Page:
Wheels are not modern or boring—
In 1913 Marcel Duchamp
kept a bicycle one turning
Along with his “big ugly nudes.”
Now we know they are beautiful
and the wheel has become passé,
far too round and sentimental:
The modern embraces straight lines.
If a pink unicorn, large mane
like a Krylonned blizzard, were to
Coagulate with a satyr, is
that contemporary? Because
Unicorns are not modern, or
post-modern, or post post-modern.
Inspired by: Sarah Al-Fulaij’s Planned Views, 2014, which features aerial views of 45 of the world’s most-visited museums.
Symbol: #39 of 45
Poetic Form: The symbol I chose represents the Institut Valencia d’Art Modern, so of course I had to write in a Spanish form. From the 16th Century, the letrilla is a short form often humorous and satirical, with any number of 6- or 8-syllable lines. The letrilla is a rhyming form, with a refrain that begins and ends the piece. I intended my letrilla to rhyme, but it quickly took on a life of its own. I did count syllables, though!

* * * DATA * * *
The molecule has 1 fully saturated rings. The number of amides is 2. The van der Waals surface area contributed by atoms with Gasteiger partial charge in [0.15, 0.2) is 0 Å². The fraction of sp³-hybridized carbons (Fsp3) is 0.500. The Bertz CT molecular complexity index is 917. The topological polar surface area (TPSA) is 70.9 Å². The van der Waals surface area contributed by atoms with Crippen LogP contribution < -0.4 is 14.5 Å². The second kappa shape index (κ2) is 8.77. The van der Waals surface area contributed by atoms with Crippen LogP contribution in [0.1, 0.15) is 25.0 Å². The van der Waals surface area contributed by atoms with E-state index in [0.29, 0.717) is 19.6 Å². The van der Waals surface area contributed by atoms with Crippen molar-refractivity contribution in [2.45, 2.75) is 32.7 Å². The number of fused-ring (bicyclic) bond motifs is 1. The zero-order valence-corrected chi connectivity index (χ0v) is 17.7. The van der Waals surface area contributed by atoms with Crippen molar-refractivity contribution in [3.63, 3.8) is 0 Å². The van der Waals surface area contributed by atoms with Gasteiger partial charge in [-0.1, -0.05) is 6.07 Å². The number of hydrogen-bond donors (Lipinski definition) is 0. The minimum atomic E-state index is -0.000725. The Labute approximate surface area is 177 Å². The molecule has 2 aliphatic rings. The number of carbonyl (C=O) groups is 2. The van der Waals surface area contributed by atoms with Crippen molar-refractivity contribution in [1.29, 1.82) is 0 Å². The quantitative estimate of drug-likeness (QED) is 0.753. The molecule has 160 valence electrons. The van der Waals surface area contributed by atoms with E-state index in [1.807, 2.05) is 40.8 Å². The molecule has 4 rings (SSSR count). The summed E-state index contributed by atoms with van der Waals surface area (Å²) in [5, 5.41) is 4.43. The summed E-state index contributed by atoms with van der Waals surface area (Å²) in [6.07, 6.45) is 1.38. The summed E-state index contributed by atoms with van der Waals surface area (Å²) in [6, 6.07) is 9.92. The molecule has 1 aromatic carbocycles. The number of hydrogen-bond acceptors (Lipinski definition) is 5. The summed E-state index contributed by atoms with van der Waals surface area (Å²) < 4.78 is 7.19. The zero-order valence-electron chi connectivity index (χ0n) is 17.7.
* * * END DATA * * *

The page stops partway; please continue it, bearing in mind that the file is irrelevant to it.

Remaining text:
Process: It struck me how mod the shape of the symbol itself is, all squares and boxes and edges, like a Mondrian, and so I began to explore what is meant by “Modern” art. The term encompasses a period of more than a century, from the 1860s to the 1970s. So while the word “modern” is equated with the present, Modern art is not modern. I then did some research on Marcel Duchamp, whose work is featured in the Institut, and thought about his famous Bicycle Wheel, which he originally mounted upside-down on a stool in his studio in 1913. The wheel was invented in 3500 B.C., so it’s not exactly modern, either! And I had just seen a show featuring the work of Mike Kelley, whose work is contemporary yet full of echoes of the past—both the recent past and the further-away past—so I brought him into the poem, too! It was fun to play around with ideas about art and words.